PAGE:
Are you overloaded on holiday decor yet? It seems the blogosphere is blowing up with nothing but tablescapes, outdoor decorations, trees, and mantels. Is it weird of me to say that I really enjoy it? We are both having a lot of fun seeing everyone's ideas and implementations to make their house a very merry home. So if you haven't tired of our series of festive posts, or if you think our contributions are particularly worthwhile, I hope you'll enjoy a detailed description of the next of our holiday decorations.

Now that our exterior Christmas decorating efforts are complete, I turned my attention to sprucing up the inside of our home for the holidays. We're fortunate enough to have two fireplaces with their original mantels in our modest 1880s Victorian, but the age of our home also presents some serious mantel decorating challenges. 

The fireplaces we have are actually very shallow, most likely meant to be coal burning. Because the firebox is quite small, the scale of the fireplace and the mantels are also somewhat miniature. The mantels themselves have a bit of a curving profile on the front edge of the shelf, and these two factors combined mean that we only have a few inches to effectively decorate. But don't worry, I'm crafty enough to get the job done.

I like to follow four primary principles when determining how to best decorate our mantels. 

  1. Try to be complementary of the decorations throughout the rest of the house, including the outdoor decor.
  2. Ensure the mantel decor works with the rest of the decorations in the room.
  3. Make every attempt to be sensitive to the time period of the house while still involving some more contemporary items. In other words, anything more modern shouldn't be glaringly gaudy.
  4. Keep it simple.

If you'll recall from yesterday's post, our outdoor decorations were made using largely natural materials. Magnolia leaves, pine sprigs, and boxwood made the base for the floral swags that I built. 

I decided to carry this concept of natural elements to the inside by arranging some pine and holly clippings across the mantel shelf.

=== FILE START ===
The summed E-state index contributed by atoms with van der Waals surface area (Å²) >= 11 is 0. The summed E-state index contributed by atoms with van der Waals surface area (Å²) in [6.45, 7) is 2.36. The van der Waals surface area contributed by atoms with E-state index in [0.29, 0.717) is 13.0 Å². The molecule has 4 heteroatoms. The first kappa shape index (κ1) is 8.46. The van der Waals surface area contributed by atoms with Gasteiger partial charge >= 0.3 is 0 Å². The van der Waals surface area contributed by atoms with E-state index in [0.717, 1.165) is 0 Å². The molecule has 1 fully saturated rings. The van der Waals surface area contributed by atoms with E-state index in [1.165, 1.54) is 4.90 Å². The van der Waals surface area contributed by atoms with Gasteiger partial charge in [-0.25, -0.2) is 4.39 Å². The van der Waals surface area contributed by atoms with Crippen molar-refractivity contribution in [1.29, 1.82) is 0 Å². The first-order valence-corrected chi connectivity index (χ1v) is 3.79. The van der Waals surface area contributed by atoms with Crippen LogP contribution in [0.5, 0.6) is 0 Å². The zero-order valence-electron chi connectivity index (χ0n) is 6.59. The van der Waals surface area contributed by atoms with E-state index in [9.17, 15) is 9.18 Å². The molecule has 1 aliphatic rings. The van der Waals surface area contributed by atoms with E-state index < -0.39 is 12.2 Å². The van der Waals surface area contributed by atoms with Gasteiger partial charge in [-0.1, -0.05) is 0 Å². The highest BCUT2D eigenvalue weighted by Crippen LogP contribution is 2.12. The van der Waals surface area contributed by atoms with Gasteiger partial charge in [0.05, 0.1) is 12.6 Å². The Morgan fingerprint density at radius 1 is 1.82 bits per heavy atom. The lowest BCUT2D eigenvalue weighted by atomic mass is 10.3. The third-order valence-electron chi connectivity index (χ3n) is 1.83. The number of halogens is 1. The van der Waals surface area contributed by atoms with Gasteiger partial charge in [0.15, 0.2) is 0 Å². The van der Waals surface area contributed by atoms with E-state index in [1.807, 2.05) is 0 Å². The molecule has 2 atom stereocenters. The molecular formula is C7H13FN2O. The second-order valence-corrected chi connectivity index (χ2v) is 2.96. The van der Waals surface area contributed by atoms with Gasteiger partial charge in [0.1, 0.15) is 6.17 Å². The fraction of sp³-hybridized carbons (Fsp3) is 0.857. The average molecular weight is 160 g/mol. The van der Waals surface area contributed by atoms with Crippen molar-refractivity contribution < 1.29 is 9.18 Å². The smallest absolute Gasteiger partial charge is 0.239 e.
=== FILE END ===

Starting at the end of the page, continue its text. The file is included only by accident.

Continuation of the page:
Since this particular mantel is in our dining room, I want to be complementary to the Christmas tablescape that we covered in our post last week. To accomplish this I decided to accent the fresh greens with a collection of mercury glass similar to the ones I hung from the chandelier, as well as some small tea lights in glass votive holders. I picked up several mercury glass ornaments at a Crate & Barrel post-Christmas sale and am now reaping the rewards.

While the greens and mercury glass are as appropriate today as they may have been during the late 19th or early 20th century, I used two white/clear, skinny, tall, and modern trees to add visual interest to the mantel. Our ceilings are 10', and we have a large mirror above the fireplace. If we don't place something tall on the edges of the mantel our eyes will be lost and the mantel will look short and flat. We can't have that.

In my opinion no mantel is complete without a couple of stockings that have been hung with care. We have two small felt stockings that work perfectly for our needs. They are small enough to fit under the mantel without feeling too heavy or cumbersome. They also have a very distinctive and somewhat unexpected shape to them, which I think makes for a very unique overall look. 

Most importantly of all, this whole thing is so simple. There are no wires, no lights, no twinkling things that make sounds. The natural items are readily available in many yards, and the decorations are simply placed on top of the greens. The whole thing only takes a few minutes to setup, and a few minutes to take down at the end of the season. 

There you have it, that's my complementary, natural, sensitive to the home's period with a little bit of modern, and super simple fireplace mantel. What do you think? How is it different from your mantel? Is it too simple for you, or do you like the way it turned out? 

Oh, and in case you're wondering, the stockings are for Mel (left) and Lulu (right). 

Yes, they both get many gifts for Christmas, assuming they exhibit behavior more nice than naughty. Mel, that means no more plant-induced vomiting. And Lulu, no more ER visits this month. You kids are killing me.

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Comments 2

Comments

12/7/2011 at 9:50 AM
Very nice. I much prefer simple over all the twinkly lights and things.

Our "mantel" is a little odd. We don't have a fireplace in our farmhouse, so I decorated the top of a bookcase. I used old fruit jars, epsom salts, and tea lights...some fake pine garland, a silver pig that I adore even though it's weird, and a sparkly bird ornament.
Wendy
12/7/2011
It sounds wonderful Ashley! I love that you've come up with an alternative solution for a "mantel" -- and the silver pig sounds fantastic! That makes me wonder if our silver hippo needs to be worked into our mantel decor? ;-)
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